Last House on the Left (1972)
[Editor’s note: since I like scary movies and I like October, I decided to continue on from Scary Movie October from last year. I haven’t had a ton of time to watch movies this month, but figured I’d review what I had time to review.]
Fred “Weasel” Podowski: I wonder what the meanest, foulest, rottenest, woodsiest sex crime ever was? Hey, Krug, what do you think the sex crime of the century was?
When asking for suggestions of scary movies to watch, I get this suggestion a lot. It’s written and directed by Wes Craven, and it’s from the 70s. Of course I’d love it, right?
This turned out to be quite a weird movie, and I wouldn’t completely define it as horror. Yes, there is an awful rape scene in the woods. Yes, there are people who are murdered with knives and guns. But it didn’t feel particularly tense, like movies with similar plots. For instance, the first time I watched Funny Games, I was completely terrified. I could barely watch as these two fairly normal looking dudes (except for the shorts) tortured and killed a family for no reason. My favorite types of horror movies tend to be the movies where the plot is completely possible– “it could be you!”– which is one reason I was really looking forward to seeing this movie. Instead, Last House on the Left felt goofy, which is not really a feeling I want from a horror movie. It completely missed the mark.
The three criminals and their “druggy” sidekick reminded me of something straight out of the old Scooby Doo cartoons, maybe mixed with soft core porn. I read on the Internets that many of their lines were improvised, and maybe that’s the issue– they suck at improv? I can definitely say that the choose of music was very curious. As the criminals sneak two women out of their home and into a convertible (sidenote: if you were on the run from the cops, would you ride in an open top convertible with a lady in your lap? I wouldn’t, but maybe that’s just me), very upbeat, almost circus-like music, plays. Is this what it’s like to watch the Three Stooges? I wouldn’t really know, but it’s what I imagine it is like. I know that Wes Craven can get a little goofy with his characters– I love Nightmare on Elm Street and I feel like Freddy Krueger always has his little one liner before slashing someone from limb to limb. It just didn’t work for me here.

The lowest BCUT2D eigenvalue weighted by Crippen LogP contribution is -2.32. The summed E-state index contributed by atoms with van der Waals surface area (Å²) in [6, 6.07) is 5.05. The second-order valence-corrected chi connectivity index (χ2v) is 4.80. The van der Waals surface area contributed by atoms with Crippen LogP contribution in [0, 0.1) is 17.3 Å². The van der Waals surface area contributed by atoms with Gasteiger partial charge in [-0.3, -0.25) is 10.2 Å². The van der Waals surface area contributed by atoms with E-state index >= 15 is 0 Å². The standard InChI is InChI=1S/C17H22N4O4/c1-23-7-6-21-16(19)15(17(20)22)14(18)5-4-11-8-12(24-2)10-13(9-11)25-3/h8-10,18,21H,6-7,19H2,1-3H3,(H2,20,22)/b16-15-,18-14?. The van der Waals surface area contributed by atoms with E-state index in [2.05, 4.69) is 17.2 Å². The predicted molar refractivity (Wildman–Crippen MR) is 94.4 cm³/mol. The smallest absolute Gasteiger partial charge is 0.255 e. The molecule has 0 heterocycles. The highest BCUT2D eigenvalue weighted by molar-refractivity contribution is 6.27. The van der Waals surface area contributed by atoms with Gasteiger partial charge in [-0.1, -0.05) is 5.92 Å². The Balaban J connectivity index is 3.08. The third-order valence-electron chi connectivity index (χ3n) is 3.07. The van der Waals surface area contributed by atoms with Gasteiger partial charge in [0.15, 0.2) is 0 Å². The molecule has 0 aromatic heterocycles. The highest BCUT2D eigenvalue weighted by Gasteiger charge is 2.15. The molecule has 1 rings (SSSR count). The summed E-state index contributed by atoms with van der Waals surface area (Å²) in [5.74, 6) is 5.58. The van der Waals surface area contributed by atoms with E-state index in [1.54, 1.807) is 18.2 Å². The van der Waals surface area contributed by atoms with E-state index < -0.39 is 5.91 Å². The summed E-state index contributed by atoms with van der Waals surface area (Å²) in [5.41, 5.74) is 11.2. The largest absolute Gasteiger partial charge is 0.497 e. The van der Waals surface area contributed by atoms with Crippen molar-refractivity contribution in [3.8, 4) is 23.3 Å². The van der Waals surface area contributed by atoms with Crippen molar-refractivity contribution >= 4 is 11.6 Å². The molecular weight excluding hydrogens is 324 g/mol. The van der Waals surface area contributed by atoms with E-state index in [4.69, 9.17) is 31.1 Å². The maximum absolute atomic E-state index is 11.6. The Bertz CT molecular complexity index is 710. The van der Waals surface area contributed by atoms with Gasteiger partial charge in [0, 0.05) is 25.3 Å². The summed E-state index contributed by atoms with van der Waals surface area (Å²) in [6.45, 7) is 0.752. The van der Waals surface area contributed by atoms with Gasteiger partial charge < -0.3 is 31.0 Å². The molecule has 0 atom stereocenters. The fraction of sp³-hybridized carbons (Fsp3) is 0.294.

The scenes in the woods where they brutally beat and rape two female characters are pretty brutal. But because of the setup of the characters I wasn’t particularly fearful, or even interested in what was happening. While these scenes happen, you see little clips with these two strange cops who may or may not understand what’s going on but also provide some completely unnecessary comic relief. Finally the characters rape and murder the main character. They cackle throughout the entire scene, and suddenly after the girl is dead their demeanor changes. Maybe they feel remorse? Maybe they want a do-over? Maybe they feel shame? I wouldn’t really know, because they don’t get into it any further.
By the time the viewer reaches the most dramatic part of the movie as the parents find their daughter, there is maybe twenty minutes left in the movie. You see a short little Home Alone-style montage as the parents realize that they’ve allowed these murderers to stay in their home and set up traps so they can more easily kill the trio. Why the parents let these strangers stay with them in the first place, I’ll never know. But they’re there, and the parents obviously must kill them. Boom, bam. It’s over. And then the cops walk in. Okay.
I hear this movie is a classic movie, and maybe it’s just because I’m particularly grouchy these days but I simply don’t get it. The good news is that it’s relatively short, but meh. I still wouldn’t waste your time on it.